JAKARTA – The Group of 20 (G-20) major economies have agreed on six key actions for the health sector, aimed mainly at making the journey from a pandemic-prone world to a pandemic-proof one as they navigate through two competitive geopolitical blocs on the back of the conflict in Ukraine, the group’s chair said.
Indonesian Health Minister Budi Gunadi Sadikin told reporters in Bali that a series of health leaders’ meetings that started in March and concluded on Friday have been able to establish, among other things, a pandemic fund called the Financial Intermediary Fund (FIF).
It will help countries prepare for future pandemics, recognising the need for more equitable health resource distribution and improved sharing of data to identify any pathogen – virus, bacteria or parasite – that could cause a future pandemic.
The group agreed to standardise Covid-19 protocols to make international travel easier and speed up economic recovery; expand research and manufacturing capacity for vaccines, therapeutics and diagnostics to help lower-income and developing countries; and step up the fight against tuberculosis, the second-deadliest infectious killer after Covid-19.
“We have come to this table with our own unique perspectives and differences... to work together in harmony, to build a better world with a stronger global health architecture that safeguards the health of today’s and future generations,” Mr Budi told the delegates attending the final leg of the health leaders’ meetings, two weeks ahead of the G-20 summit.
“The establishment of the pandemic fund is an example and evidence that we are very practical. The initiation of that fund by Indonesia was after the (Ukraine) war started. Even after then, we were very focused on the health issues and we executed it well, and it received agreement from all G-20 members,” he added.
The FIF has received pledges totalling US$1.4 billion (S$2 billion) from the United States, the European Union, Indonesia and Singapore, among others. The aim is to bridge funding gaps to procure vaccines, drugs, testing kits and equipment for lower- to middle-income countries.
“We understand the political context but if the substance about the technical health issues is very sound, we can lobby the G-20 countries to accept this... It has been proven it worked for the pandemic fund,” Mr Budi said.
Indonesia, which took over from Italy and assumed the G-20 presidency last December, is hosting the summit from Nov 15 to 16 in Bali, with US President Joe Biden, Chinese President Xi Jinping and Russian President Vladimir Putin expected to attend.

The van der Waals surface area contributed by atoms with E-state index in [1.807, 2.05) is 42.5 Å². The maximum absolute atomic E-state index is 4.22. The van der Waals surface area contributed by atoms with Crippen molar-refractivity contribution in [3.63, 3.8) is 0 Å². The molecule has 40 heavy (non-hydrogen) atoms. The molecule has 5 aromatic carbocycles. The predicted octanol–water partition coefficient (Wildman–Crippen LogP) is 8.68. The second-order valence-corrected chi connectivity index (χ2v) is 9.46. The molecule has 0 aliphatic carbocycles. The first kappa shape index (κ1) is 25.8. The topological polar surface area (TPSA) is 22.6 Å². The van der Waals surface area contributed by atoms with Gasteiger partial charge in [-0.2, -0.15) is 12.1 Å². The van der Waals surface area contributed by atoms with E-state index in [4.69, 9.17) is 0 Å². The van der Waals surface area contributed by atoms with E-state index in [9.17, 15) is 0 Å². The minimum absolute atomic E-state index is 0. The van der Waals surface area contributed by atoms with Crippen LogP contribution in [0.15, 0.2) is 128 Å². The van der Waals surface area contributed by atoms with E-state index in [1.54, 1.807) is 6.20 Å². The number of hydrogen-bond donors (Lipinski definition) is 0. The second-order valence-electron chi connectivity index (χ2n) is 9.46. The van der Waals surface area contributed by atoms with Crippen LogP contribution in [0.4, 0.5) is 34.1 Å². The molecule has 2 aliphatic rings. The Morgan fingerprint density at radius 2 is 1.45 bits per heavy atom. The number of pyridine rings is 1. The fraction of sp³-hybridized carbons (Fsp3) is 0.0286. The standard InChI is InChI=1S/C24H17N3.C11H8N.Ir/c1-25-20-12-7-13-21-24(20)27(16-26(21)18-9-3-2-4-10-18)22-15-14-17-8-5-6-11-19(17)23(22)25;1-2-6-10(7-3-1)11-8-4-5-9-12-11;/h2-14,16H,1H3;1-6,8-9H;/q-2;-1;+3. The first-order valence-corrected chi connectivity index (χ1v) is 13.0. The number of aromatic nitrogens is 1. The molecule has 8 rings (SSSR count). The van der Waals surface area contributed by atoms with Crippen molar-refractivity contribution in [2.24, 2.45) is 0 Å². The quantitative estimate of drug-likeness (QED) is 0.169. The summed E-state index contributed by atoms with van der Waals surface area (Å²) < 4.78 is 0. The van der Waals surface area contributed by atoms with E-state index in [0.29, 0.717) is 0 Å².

Among Jakarta’s priorities during its presidency are strengthening the global health architecture and fostering a sustainable energy transition.
The G-20 comprises 19 major advanced and emerging countries and the EU. Singapore is not a member but has been invited to attend the summit.
Delegates who attended the final leg of the health leaders’ meeting in Bali from Thursday to Friday came from countries including Australia, China, Japan and the US, as well as international organisations such as vaccine alliance Gavi.
As the country hosting the G-20 summit changes annually, Mr Budi said there is a need to ensure that plans are implemented consistently from year to year. On Friday, he discussed with officials from India, which holds the next presidency, Indonesian inputs that India could follow through with.
“One is the use of the pandemic fund. We need to make sure the fund is used to provide access to improve health systems, especially in developing countries, and also be prepared that if the next pandemic strikes, we have enough funds... to start the development of new vaccines,” Mr Budi said. “The second one is we need to keep improving genome sequencing labs globally and, finally, the research and manufacturing hubs globally.”
Six key actions on health sector
– Establishment of a pandemic fund called the Financial Intermediary Fund
– Recognise the need for more equitable health resource distribution
– Optimisation of global genomic surveillance
– Standardise Covid-19 protocols to make international travel easier and expedite economic recovery
– Recognise the importance of expanding the research and manufacturing capacity for vaccines, therapeutics and diagnostics
– Call to action on financing for tuberculosis response, with the ailment being the second-deadliest infectious killer after Covid-19